Just because Aerys II was burning people for imagined or real crimes doesn't mean it was legal to usurp the crown. He's not the first tyrant who ever took the throne. King Maegor was the first, he was allegedly killed by his own throne (In reality, it was probably his Queens or the Kingsguard). King Aegon II was poisoned ostensibly by his own council members when he refused to accept their counsel to make peace with the Blacks. As Lord Cregan Stark commented, on Aegon II's murder:

To kill a cruel and unjust king in lawful battle was one thing. But foul murder, and the use of poison, was a betrayal against the very gods who had anointed him.

Had Rebels only killed Aerys and proclaimed a new Dragon King, it would be legal. The Lannister bannermen who were first to enter the Red Keep weren't sure if they were going to have a new Targaryen King or not. As it happened however, Tywin Lannister answered their questions with corpses of Rhaegar's children.

Of course for Baratheon loyalists, the throne belonged to the Stormlords now. But for Targaryen loyalists, The Stormlanders had usurped the throne which they had no right to. For them, only Targaryens are the rightful Kings. Legality and rights are subjective to whoever you are talking to. Of course, the matter is less complicated since Baratheons are now extinct in male line, Nobody fights for dead men. Targaryens are however very much alive and as far as Loyalists are concerned, they are the only true heirs to the Iron Throne.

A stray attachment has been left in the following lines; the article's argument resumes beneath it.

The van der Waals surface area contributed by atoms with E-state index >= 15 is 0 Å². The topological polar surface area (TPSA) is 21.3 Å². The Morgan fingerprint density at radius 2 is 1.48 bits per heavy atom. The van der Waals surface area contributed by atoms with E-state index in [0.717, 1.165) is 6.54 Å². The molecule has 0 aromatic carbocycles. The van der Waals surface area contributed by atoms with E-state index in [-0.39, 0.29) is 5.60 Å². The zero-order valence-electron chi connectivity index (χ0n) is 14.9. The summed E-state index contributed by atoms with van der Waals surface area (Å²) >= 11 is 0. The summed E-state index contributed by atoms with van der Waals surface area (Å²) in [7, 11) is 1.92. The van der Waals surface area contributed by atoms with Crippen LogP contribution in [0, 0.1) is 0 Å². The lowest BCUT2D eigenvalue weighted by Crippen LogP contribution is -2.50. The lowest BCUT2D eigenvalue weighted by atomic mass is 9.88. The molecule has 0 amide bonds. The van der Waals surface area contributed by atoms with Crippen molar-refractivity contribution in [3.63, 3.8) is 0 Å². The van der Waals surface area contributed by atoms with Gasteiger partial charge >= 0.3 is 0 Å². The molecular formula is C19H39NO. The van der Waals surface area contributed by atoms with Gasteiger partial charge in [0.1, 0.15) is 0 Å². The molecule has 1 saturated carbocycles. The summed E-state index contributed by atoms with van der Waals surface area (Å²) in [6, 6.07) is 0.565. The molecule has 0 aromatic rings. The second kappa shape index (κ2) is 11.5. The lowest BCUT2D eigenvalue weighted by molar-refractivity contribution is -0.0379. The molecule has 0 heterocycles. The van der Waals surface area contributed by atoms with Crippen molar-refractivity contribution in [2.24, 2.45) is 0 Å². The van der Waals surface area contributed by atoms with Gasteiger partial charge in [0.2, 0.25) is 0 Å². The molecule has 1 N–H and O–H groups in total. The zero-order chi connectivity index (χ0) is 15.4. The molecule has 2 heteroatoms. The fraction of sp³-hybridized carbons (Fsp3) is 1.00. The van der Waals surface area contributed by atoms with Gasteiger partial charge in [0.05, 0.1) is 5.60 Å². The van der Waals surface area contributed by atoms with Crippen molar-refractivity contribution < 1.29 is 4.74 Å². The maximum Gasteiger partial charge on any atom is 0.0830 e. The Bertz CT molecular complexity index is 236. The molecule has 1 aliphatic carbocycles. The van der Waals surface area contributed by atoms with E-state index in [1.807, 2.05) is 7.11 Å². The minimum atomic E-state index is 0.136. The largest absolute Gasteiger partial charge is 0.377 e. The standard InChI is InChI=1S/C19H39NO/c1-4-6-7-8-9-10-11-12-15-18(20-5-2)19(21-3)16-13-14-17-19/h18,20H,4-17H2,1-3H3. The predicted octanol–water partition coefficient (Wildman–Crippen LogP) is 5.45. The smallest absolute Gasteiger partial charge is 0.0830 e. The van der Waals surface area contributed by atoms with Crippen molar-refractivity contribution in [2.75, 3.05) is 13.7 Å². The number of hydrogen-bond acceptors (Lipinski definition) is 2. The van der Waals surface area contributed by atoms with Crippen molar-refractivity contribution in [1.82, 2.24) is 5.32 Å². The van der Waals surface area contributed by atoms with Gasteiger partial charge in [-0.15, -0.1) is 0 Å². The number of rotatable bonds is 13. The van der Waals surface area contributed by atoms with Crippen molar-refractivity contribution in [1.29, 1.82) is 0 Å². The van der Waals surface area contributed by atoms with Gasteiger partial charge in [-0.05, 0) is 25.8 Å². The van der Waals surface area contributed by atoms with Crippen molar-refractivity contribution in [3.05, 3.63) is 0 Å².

• Just to be sure, the 1.1 Aegon here is the one born from Elya Martell right? – JAD Apr 23 at 6:31
  • @JAD Yup, that's the one. – Aegon Apr 23 at 6:43
  • 3
    There is real historical precedent for this. Throughout history the person that is on the throne is accepted by the people as the monarch regardless of how they got there, no one refused to call Richard the 3rd the King. However if you have a legitimate claim by birthright that is greater then the person sat on the throne those that want to see the current monarch gone will rally behind you (like Henry Tudor). Generally these things are resolved with a battle and whichever king is standing at the end obviously has "Gods favor" and therefore the right to be named king/queen. – Richard C Apr 23 at 8:41
  • OK so according to your own words then the Starks and Tarlys were part of the rebellion so they wouldn't call a Targaryan heir to the throne. – Joe C Apr 23 at 11:38
  • 1
    @JoeC Tarlys were loyalists, they were sworn to the Tyrells. Randyll Tarly was the only guy who defeated Robert Baratheon in field during the rebellion. The allegiances are not permanent. Randyll was loyal to Targaryens during the rebellion but then he chose Cersei over Daenerys. Samwell appears to have chosen Jon. Similarly, Eddard Stark chose Robert. His sons chose to secede. If people were to follow their vows blindly because their ancestors swore them, there'd not be a rebellion since all of their ancestors swore fealty to Aegon I and his heirs and successors in perpetuity. – Aegon Apr 23 at 12:13

Your Answer

By clicking “Post Your Answer”, you agree to our terms of service, privacy policy and cookie policy

Not the answer you're looking for? Browse other questions tagged or ask your own question.